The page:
Facebook valuation will be high, but justified, expert says
February 7, 2012
By Neil Schoenherr
Facebook’s initial public offering (IPO) filing shows real numbers for profit and revenues, which are likely to drive a valuation that could be as high as $100 billion.
This astronomical number does require some aggressive assumptions about future growth, but the high valuation may be more justified than for other Internet companies, says an expert at Washington University in St. Louis.
“This is a huge market cap for such a young firm,” says Mark T. Leary, PhD, assistant professor of finance at Olin Business School.
“But I think there are a few factors that separate Facebook from some of the earlier Internet IPOs that may have been overhyped,” he says.
The Internet itself is a more established advertising medium than it was in the late 1990s, Leary says.
“There is less uncertainty about the total size of the market, and other firms have proven the viability of a business model based largely on online advertising revenue,” he says. “But I think this model is only viable for the ‘winners’ in capturing online share.”
The other important element is that Facebook has already established itself, to some extent, as the winner in the social networking arena, he says.
“They are more mature than the typical firm we saw going public at the height of the Internet bubble.” Leary says. “Their user base is huge, and they are already profitable.
“And unlike some other Internet companies, like Groupon, Facebook’s competitive position seems sustainable. Once everyone’s part of their network, there are high costs of switching to another social networking site that tries to start up.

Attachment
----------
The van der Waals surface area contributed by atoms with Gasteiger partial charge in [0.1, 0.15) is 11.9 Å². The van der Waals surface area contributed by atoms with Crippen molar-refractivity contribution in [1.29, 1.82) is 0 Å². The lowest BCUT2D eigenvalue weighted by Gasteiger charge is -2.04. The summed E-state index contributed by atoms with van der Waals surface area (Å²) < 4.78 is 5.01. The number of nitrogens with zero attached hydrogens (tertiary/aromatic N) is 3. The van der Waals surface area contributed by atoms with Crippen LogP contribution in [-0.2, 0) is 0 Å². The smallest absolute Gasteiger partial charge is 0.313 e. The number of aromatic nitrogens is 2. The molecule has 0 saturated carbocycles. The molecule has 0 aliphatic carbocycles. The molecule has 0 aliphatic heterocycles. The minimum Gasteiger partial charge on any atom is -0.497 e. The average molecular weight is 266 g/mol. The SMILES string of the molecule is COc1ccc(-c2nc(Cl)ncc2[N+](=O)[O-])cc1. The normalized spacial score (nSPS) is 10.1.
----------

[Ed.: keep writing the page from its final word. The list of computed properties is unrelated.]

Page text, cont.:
“So while I’m sure the $100 billion valuation requires some aggressive assumptions about future growth, the downside risk in terms of revenue generation seems much lower for Facebook than other net firms,” Leary says.
Google holds the record for the largest U.S. Internet IPO by raising $1.9 billion at a valuation of $23 billion in 2004.
“I think the comparison with Google comes not just from the size of the offering, but Facebook is the first firm since Google to attract such a large and loyal following, which obviously enables them to attract advertisers,” he says.
“For Facebook, growth in users is likely to slow down in the coming years. The challenge going forward is finding new ways to leverage that large user base to grow earnings.”
Facebook says it hopes to raise as much as $10 billion when it begins selling shares this spring.
Among U.S. companies, only Visa Inc., General Motors Co. and AT&T Wireless have held larger offerings than $10 billion.